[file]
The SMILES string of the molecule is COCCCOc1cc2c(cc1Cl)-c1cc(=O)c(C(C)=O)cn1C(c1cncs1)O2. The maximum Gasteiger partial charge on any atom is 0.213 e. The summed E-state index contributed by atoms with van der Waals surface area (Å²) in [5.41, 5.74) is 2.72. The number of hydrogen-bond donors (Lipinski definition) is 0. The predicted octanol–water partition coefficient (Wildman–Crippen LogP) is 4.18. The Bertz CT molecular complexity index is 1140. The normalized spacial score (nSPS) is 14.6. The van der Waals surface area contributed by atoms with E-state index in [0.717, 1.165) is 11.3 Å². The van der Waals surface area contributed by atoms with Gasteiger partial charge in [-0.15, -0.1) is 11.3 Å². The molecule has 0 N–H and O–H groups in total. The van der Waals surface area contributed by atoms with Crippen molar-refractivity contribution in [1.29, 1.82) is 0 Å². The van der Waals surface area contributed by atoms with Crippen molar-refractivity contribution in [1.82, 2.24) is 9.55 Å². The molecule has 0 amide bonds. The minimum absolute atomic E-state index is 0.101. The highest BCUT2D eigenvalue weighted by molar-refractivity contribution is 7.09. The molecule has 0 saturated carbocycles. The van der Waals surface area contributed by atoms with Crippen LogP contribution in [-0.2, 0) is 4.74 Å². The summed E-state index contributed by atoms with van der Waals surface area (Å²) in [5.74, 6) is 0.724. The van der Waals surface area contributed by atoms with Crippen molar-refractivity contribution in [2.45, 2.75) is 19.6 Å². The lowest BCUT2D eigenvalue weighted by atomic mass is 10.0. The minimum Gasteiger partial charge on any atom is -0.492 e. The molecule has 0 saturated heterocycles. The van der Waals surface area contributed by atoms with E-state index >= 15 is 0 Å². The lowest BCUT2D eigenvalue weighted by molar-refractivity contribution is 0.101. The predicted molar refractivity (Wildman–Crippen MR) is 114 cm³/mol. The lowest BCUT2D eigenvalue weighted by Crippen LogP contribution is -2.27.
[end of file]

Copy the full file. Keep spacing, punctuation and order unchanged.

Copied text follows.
The SMILES string of the molecule is COCCCOc1cc2c(cc1Cl)-c1cc(=O)c(C(C)=O)cn1C(c1cncs1)O2. The maximum Gasteiger partial charge on any atom is 0.213 e. The summed E-state index contributed by atoms with van der Waals surface area (Å²) in [5.41, 5.74) is 2.72. The number of hydrogen-bond donors (Lipinski definition) is 0. The predicted octanol–water partition coefficient (Wildman–Crippen LogP) is 4.18. The Bertz CT molecular complexity index is 1140. The normalized spacial score (nSPS) is 14.6. The van der Waals surface area contributed by atoms with E-state index in [0.717, 1.165) is 11.3 Å². The van der Waals surface area contributed by atoms with Gasteiger partial charge in [-0.15, -0.1) is 11.3 Å². The molecule has 0 N–H and O–H groups in total. The van der Waals surface area contributed by atoms with Crippen molar-refractivity contribution in [1.29, 1.82) is 0 Å². The van der Waals surface area contributed by atoms with Crippen molar-refractivity contribution in [1.82, 2.24) is 9.55 Å². The molecule has 0 amide bonds. The minimum absolute atomic E-state index is 0.101. The highest BCUT2D eigenvalue weighted by molar-refractivity contribution is 7.09. The molecule has 0 saturated carbocycles. The van der Waals surface area contributed by atoms with Crippen LogP contribution in [-0.2, 0) is 4.74 Å². The summed E-state index contributed by atoms with van der Waals surface area (Å²) in [5.74, 6) is 0.724. The van der Waals surface area contributed by atoms with Crippen molar-refractivity contribution in [2.45, 2.75) is 19.6 Å². The lowest BCUT2D eigenvalue weighted by atomic mass is 10.0. The minimum Gasteiger partial charge on any atom is -0.492 e. The molecule has 0 saturated heterocycles. The van der Waals surface area contributed by atoms with E-state index >= 15 is 0 Å². The lowest BCUT2D eigenvalue weighted by molar-refractivity contribution is 0.101. The predicted molar refractivity (Wildman–Crippen MR) is 114 cm³/mol. The lowest BCUT2D eigenvalue weighted by Crippen LogP contribution is -2.27.